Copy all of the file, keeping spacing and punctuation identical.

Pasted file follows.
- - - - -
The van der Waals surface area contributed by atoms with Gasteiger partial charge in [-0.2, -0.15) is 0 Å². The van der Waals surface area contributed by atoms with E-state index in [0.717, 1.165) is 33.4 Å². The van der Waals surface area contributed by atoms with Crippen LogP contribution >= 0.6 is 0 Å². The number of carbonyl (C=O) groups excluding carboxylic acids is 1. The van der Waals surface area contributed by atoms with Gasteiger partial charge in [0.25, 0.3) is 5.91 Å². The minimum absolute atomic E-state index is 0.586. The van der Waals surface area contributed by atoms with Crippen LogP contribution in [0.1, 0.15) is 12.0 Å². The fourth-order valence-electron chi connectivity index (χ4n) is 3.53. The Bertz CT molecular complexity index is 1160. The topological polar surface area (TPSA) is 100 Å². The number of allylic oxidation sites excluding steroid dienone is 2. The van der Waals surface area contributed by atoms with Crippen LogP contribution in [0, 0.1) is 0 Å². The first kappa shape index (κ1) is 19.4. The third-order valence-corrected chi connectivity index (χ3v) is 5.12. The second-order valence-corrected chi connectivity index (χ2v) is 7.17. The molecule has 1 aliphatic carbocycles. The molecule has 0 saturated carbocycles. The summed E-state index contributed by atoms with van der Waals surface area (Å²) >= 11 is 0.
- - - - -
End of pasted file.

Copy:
The van der Waals surface area contributed by atoms with Gasteiger partial charge in [-0.2, -0.15) is 0 Å². The van der Waals surface area contributed by atoms with E-state index in [0.717, 1.165) is 33.4 Å². The van der Waals surface area contributed by atoms with Crippen LogP contribution >= 0.6 is 0 Å². The number of carbonyl (C=O) groups excluding carboxylic acids is 1. The van der Waals surface area contributed by atoms with Gasteiger partial charge in [0.25, 0.3) is 5.91 Å². The minimum absolute atomic E-state index is 0.586. The van der Waals surface area contributed by atoms with Crippen LogP contribution in [0.1, 0.15) is 12.0 Å². The fourth-order valence-electron chi connectivity index (χ4n) is 3.53. The Bertz CT molecular complexity index is 1160. The topological polar surface area (TPSA) is 100 Å². The number of allylic oxidation sites excluding steroid dienone is 2. The van der Waals surface area contributed by atoms with Crippen LogP contribution in [0, 0.1) is 0 Å². The first kappa shape index (κ1) is 19.4. The third-order valence-corrected chi connectivity index (χ3v) is 5.12. The second-order valence-corrected chi connectivity index (χ2v) is 7.17. The molecule has 1 aliphatic carbocycles. The molecule has 0 saturated carbocycles. The summed E-state index contributed by atoms with van der Waals surface area (Å²) >= 11 is 0.